A Ministry of Labour inspector's compliance order under the
Ontario Occupational Health and Safety Act should not be
suspended even though the order only restated the employer's
obligations under the Act, the Ontario Labour Relations Board has
ruled. However, the employer may have "lost the battle but won
the war" if it can later prove that the inspector's order
was based on an incorrect factual assumption.
The Ministry of Labour inspector had ordered the employer, which
operated a restaurant, to provide "permanent platforms . . .
with access by a fixed, (a) stair; or (b) access ladder" where
frequent access was required to "equipment elevated above or
located below floor level". The equipment in question was a
mezzanine above a freezer. That order simply restated the language
of Regulation 851 under the Occupational Health and Safety
The Ontario Labour Relations Board noted that the inspector had
not indicated in writing that frequent access was required to the
mezzanine. In fact, the inspector had not "made a
determination" that employees accessed the mezzanine
frequently, which determination was required for the employer to be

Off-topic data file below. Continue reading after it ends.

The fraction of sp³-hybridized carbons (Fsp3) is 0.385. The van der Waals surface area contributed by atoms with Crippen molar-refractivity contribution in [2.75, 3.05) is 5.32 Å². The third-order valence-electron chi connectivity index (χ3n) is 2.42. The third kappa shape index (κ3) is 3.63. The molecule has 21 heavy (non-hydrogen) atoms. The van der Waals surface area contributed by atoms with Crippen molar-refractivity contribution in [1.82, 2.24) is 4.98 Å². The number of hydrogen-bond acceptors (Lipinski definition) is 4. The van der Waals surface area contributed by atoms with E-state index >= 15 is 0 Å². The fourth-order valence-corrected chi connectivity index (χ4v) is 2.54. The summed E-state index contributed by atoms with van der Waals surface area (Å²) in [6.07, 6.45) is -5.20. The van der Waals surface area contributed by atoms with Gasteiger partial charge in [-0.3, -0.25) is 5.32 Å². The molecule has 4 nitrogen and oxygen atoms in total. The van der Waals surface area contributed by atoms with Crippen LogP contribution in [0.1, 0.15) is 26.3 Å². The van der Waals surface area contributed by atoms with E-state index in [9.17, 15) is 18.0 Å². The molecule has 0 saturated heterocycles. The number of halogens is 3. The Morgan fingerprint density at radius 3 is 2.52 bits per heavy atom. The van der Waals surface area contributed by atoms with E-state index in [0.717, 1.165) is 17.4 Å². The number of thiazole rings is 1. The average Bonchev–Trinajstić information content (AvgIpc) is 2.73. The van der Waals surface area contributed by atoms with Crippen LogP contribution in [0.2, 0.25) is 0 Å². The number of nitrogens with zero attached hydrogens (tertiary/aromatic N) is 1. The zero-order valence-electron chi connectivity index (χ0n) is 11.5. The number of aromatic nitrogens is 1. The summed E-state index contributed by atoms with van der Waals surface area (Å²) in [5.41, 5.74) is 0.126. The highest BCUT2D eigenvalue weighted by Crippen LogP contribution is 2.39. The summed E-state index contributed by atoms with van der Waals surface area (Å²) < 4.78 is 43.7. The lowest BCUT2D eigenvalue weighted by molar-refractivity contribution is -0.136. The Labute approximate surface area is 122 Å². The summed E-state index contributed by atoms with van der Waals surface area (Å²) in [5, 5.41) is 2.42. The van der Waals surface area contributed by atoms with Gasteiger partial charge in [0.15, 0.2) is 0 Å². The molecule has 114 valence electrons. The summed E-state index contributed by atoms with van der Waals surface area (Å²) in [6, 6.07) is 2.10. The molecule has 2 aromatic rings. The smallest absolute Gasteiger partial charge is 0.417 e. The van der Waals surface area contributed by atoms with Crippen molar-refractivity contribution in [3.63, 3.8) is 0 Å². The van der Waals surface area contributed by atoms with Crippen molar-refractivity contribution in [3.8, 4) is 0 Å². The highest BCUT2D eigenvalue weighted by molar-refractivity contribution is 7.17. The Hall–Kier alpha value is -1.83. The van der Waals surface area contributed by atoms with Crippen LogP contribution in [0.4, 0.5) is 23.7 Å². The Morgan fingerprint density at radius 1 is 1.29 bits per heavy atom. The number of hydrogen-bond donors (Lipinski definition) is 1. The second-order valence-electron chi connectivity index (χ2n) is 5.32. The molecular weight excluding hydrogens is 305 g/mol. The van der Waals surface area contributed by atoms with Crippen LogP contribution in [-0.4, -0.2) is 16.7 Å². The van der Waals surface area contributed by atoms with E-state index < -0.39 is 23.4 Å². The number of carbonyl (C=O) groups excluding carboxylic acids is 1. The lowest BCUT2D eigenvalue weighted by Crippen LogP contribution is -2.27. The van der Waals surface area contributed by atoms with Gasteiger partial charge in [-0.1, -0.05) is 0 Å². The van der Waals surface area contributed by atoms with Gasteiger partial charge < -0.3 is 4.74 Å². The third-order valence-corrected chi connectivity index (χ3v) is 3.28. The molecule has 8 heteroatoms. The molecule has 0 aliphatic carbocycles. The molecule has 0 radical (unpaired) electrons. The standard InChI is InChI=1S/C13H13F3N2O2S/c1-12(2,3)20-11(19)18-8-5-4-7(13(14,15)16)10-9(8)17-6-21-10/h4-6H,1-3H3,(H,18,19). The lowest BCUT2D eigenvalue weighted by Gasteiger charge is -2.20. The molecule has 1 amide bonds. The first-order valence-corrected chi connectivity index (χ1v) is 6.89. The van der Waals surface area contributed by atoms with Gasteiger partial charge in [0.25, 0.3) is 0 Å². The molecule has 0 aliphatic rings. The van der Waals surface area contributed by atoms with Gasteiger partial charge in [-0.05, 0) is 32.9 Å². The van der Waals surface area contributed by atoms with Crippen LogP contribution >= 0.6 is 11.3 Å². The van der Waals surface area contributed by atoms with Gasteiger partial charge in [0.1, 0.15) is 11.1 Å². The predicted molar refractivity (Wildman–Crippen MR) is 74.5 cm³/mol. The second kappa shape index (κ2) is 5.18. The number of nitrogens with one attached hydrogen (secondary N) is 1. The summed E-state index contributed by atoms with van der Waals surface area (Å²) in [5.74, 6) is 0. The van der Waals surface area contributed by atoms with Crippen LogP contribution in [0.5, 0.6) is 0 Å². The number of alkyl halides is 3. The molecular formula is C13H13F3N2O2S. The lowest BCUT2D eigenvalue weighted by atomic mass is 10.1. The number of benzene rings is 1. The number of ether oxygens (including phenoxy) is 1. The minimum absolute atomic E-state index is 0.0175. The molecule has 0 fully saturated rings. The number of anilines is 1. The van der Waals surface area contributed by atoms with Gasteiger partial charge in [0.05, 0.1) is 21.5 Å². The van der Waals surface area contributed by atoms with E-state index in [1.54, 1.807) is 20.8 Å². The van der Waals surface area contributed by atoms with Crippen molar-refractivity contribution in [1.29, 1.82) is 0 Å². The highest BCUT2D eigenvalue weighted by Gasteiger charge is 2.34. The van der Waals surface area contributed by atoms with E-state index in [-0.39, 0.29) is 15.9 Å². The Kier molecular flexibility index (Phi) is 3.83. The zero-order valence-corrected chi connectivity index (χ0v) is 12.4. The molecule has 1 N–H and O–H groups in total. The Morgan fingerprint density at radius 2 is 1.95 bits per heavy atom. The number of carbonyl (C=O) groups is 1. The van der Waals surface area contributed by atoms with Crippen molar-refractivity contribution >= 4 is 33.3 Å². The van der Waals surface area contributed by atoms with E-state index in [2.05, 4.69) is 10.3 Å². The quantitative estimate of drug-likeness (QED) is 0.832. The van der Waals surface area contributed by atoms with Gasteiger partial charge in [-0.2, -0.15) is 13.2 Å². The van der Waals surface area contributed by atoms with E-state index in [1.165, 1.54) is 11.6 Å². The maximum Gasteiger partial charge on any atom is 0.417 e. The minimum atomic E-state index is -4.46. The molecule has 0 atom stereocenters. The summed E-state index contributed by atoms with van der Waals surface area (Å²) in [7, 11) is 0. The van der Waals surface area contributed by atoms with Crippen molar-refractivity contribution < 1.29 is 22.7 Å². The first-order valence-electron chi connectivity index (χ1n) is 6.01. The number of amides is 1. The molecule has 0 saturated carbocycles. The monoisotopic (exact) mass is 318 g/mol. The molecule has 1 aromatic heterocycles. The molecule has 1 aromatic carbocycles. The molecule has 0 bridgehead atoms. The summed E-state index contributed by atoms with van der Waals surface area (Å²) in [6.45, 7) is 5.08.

obligated to install the ladder or stairs.
Nevertheless, the OLRB did not suspend the operation of the
compliance order, because, "This Board cannot suspend the
operation of the Act or its regulations." The OLRB essentially
left it up to the employer, stating that if the employees were
indeed having "frequent access" to the mezzanine, then
the employer must provide a stair or access ladder. The employer,
which appealed the compliance order, would have the opportunity to
later argue to the OLRB that its employees did not have
"frequent access" so that neither a ladder nor stairs
This is Pyrrhic victory for the Ministry of Labour, as it
effectively permits the employer to not install a fixed ladder or
stair if the employer maintains that, factually, employees do not
have "frequent access".
The lesson for employers is that if you receive a
"bald" Ministry of Labour compliance order that only
restates the Act or regulations but is based on an incorrect
factual assumption by the MOL inspector, the employer may elect to
decide that it is already in compliance with the order and does not
need to make any costly changes. Such decisions should be made
carefully, though, because if the facts don't support the
employer's position, the inspector may reattend and write a
more specific order or, worse, lay charges for violation of the
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